Is there any legal recourse for being misdiagnosed 9 years after the fact?

UPDATED: Mar 11, 2012

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Is there any legal recourse for being misdiagnosed 9 years after the fact?

Approximately 9 years ago my girlfriend was in a car accident. She was a passenger in a car hit by another car. The other driver was at fault. My girlfriend was sent to the hospital where she was told she had a mild concussion that would subside in a few days. At the time her rent was due and she was forced into settling for $1500. Now, years later, her dizziness is so severe that she has to use a wheelchair and cannot walk but very short distances. She cannot function, go shopping by herself, enjoy anything. Does she have any legal recourse?

Asked on March 11, 2012 under Personal Injury, New York


S.L,. Member, California Bar / FreeAdvice Contributing Attorney

Answered 10 years ago | Contributor

Sorry to hear about your girlfriend's condition.

Unfortunately, there does not appear to be any legal recourse available to her at this late date for two reasons.

First, settlement of the auto accident case ended that case and she would not be able to sue the at-fault driver.  In order to receive her settlement check, she had to sign a release of her claim against the at-fault party.  The release prevents filing a lawsuit against the at-fault party in exchange for receiving the settlement check. 

Second, it is too late to file a medical malpractice lawsuit against the hospital where the misdiagnosis occurred because New York only has a 2 1/2 year statute of limitations in medical malpractice cases.  This means that if the lawsuit has not been filed before the 2 1/2 year statute of limitations expires, the claim is barred and unfortunately she has lost her rights forever in the matter.  This 2 1/2 year statute of limitations in NY medical malpractice cases applies in cases of misdiagnosis.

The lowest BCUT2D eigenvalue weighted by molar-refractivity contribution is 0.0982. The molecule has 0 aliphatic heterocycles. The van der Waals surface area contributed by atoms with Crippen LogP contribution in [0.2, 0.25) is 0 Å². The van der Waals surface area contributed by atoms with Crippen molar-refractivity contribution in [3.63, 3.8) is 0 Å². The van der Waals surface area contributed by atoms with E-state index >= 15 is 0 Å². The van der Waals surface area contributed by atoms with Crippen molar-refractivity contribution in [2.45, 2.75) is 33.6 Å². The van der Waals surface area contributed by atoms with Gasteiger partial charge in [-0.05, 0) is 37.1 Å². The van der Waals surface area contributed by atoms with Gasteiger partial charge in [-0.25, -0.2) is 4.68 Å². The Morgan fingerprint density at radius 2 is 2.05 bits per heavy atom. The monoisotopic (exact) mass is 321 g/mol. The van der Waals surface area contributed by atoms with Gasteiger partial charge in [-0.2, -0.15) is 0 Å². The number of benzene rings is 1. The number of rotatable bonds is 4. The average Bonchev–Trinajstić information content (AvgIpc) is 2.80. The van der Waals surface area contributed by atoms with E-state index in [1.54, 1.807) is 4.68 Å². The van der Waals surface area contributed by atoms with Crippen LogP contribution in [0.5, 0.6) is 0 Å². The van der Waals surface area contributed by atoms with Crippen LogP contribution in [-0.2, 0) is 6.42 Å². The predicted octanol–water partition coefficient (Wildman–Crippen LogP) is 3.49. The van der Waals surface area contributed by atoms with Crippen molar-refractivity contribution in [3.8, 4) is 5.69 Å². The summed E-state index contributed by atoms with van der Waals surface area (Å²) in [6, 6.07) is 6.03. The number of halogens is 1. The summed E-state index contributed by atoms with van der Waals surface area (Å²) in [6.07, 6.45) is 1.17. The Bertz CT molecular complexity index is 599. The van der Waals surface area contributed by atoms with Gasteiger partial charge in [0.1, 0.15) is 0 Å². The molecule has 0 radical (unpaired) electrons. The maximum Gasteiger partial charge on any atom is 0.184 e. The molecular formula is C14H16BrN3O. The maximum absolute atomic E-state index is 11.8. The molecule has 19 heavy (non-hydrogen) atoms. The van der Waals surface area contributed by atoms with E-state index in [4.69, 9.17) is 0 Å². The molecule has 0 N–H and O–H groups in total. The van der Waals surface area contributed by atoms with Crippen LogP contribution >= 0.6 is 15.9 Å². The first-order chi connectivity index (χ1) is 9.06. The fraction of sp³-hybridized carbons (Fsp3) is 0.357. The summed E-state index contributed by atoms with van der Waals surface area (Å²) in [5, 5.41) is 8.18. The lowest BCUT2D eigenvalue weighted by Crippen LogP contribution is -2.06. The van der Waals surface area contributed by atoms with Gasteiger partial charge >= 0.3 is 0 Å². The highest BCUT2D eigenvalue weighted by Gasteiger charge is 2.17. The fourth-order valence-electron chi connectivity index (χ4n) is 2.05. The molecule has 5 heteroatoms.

IMPORTANT NOTICE: The Answer(s) provided above are for general information only. The attorney providing the answer was not serving as the attorney for the person submitting the question or in any attorney-client relationship with such person. Laws may vary from state to state, and sometimes change. Tiny variations in the facts, or a fact not set forth in a question, often can change a legal outcome or an attorney's conclusion. Although has verified the attorney was admitted to practice law in at least one jurisdiction, he or she may not be authorized to practice law in the jurisdiction referred to in the question, nor is he or she necessarily experienced in the area of the law involved. Unlike the information in the Answer(s) above, upon which you should NOT rely, for personal advice you can rely upon we suggest you retain an attorney to represent you.

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